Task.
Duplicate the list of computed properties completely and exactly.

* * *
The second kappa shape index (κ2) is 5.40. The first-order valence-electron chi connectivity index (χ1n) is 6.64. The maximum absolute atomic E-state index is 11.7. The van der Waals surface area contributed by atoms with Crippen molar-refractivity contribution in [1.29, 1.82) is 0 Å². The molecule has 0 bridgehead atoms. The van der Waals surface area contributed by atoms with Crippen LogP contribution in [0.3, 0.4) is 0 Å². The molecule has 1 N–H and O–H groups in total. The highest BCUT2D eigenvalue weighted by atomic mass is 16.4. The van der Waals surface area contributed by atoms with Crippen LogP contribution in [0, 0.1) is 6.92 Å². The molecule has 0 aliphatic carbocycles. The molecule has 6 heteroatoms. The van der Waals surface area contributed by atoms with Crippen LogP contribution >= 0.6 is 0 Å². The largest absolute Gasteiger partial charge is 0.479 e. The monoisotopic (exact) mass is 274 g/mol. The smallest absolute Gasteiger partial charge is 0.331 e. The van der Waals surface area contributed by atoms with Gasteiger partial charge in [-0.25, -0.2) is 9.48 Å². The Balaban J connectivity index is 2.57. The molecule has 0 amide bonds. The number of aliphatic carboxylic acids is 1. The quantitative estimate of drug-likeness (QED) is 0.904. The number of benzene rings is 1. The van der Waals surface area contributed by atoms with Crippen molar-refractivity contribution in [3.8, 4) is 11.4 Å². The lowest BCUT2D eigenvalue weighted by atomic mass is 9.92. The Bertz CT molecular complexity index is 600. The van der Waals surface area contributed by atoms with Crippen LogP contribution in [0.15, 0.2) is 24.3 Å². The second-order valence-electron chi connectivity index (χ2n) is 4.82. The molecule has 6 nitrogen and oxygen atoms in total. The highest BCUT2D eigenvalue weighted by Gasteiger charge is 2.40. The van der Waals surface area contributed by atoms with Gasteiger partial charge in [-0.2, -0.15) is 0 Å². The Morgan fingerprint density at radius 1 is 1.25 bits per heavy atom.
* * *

The second kappa shape index (κ2) is 5.40. The first-order valence-electron chi connectivity index (χ1n) is 6.64. The maximum absolute atomic E-state index is 11.7. The van der Waals surface area contributed by atoms with Crippen molar-refractivity contribution in [1.29, 1.82) is 0 Å². The molecule has 0 bridgehead atoms. The van der Waals surface area contributed by atoms with Crippen LogP contribution in [0.3, 0.4) is 0 Å². The molecule has 1 N–H and O–H groups in total. The highest BCUT2D eigenvalue weighted by atomic mass is 16.4. The van der Waals surface area contributed by atoms with Crippen LogP contribution in [0, 0.1) is 6.92 Å². The molecule has 0 aliphatic carbocycles. The molecule has 6 heteroatoms. The van der Waals surface area contributed by atoms with Crippen LogP contribution >= 0.6 is 0 Å². The largest absolute Gasteiger partial charge is 0.479 e. The monoisotopic (exact) mass is 274 g/mol. The smallest absolute Gasteiger partial charge is 0.331 e. The van der Waals surface area contributed by atoms with Gasteiger partial charge in [-0.25, -0.2) is 9.48 Å². The Balaban J connectivity index is 2.57. The molecule has 0 amide bonds. The number of aliphatic carboxylic acids is 1. The quantitative estimate of drug-likeness (QED) is 0.904. The number of benzene rings is 1. The van der Waals surface area contributed by atoms with Crippen molar-refractivity contribution in [3.8, 4) is 11.4 Å². The lowest BCUT2D eigenvalue weighted by atomic mass is 9.92. The Bertz CT molecular complexity index is 600. The van der Waals surface area contributed by atoms with Crippen LogP contribution in [0.15, 0.2) is 24.3 Å². The second-order valence-electron chi connectivity index (χ2n) is 4.82. The molecule has 6 nitrogen and oxygen atoms in total. The highest BCUT2D eigenvalue weighted by Gasteiger charge is 2.40. The van der Waals surface area contributed by atoms with Gasteiger partial charge in [-0.2, -0.15) is 0 Å². The Morgan fingerprint density at radius 1 is 1.25 bits per heavy atom.